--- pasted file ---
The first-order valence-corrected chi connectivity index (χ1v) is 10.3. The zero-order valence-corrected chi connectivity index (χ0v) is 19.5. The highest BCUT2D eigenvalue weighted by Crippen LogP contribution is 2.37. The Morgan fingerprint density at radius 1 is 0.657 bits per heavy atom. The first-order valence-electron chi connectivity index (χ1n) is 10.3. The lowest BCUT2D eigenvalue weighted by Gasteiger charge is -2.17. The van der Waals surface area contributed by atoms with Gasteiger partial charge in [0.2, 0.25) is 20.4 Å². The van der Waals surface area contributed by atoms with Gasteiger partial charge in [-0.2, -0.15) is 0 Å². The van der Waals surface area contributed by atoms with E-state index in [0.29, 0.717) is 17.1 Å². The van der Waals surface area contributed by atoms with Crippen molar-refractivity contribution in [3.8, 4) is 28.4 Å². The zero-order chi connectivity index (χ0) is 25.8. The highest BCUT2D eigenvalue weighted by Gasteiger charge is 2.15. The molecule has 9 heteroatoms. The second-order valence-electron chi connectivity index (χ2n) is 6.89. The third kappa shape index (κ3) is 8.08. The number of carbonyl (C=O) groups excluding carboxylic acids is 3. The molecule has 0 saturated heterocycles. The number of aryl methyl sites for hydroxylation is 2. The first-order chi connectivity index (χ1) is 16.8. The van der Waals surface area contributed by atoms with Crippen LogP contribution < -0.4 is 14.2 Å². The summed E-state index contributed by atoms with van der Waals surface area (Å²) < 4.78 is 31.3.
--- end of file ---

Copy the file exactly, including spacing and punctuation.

The first-order valence-corrected chi connectivity index (χ1v) is 10.3. The zero-order valence-corrected chi connectivity index (χ0v) is 19.5. The highest BCUT2D eigenvalue weighted by Crippen LogP contribution is 2.37. The Morgan fingerprint density at radius 1 is 0.657 bits per heavy atom. The first-order valence-electron chi connectivity index (χ1n) is 10.3. The lowest BCUT2D eigenvalue weighted by Gasteiger charge is -2.17. The van der Waals surface area contributed by atoms with Gasteiger partial charge in [0.2, 0.25) is 20.4 Å². The van der Waals surface area contributed by atoms with Gasteiger partial charge in [-0.2, -0.15) is 0 Å². The van der Waals surface area contributed by atoms with E-state index in [0.29, 0.717) is 17.1 Å². The van der Waals surface area contributed by atoms with Crippen molar-refractivity contribution in [3.8, 4) is 28.4 Å². The zero-order chi connectivity index (χ0) is 25.8. The highest BCUT2D eigenvalue weighted by Gasteiger charge is 2.15. The molecule has 9 heteroatoms. The second-order valence-electron chi connectivity index (χ2n) is 6.89. The third kappa shape index (κ3) is 8.08. The number of carbonyl (C=O) groups excluding carboxylic acids is 3. The molecule has 0 saturated heterocycles. The number of aryl methyl sites for hydroxylation is 2. The first-order chi connectivity index (χ1) is 16.8. The van der Waals surface area contributed by atoms with Crippen LogP contribution < -0.4 is 14.2 Å². The summed E-state index contributed by atoms with van der Waals surface area (Å²) < 4.78 is 31.3.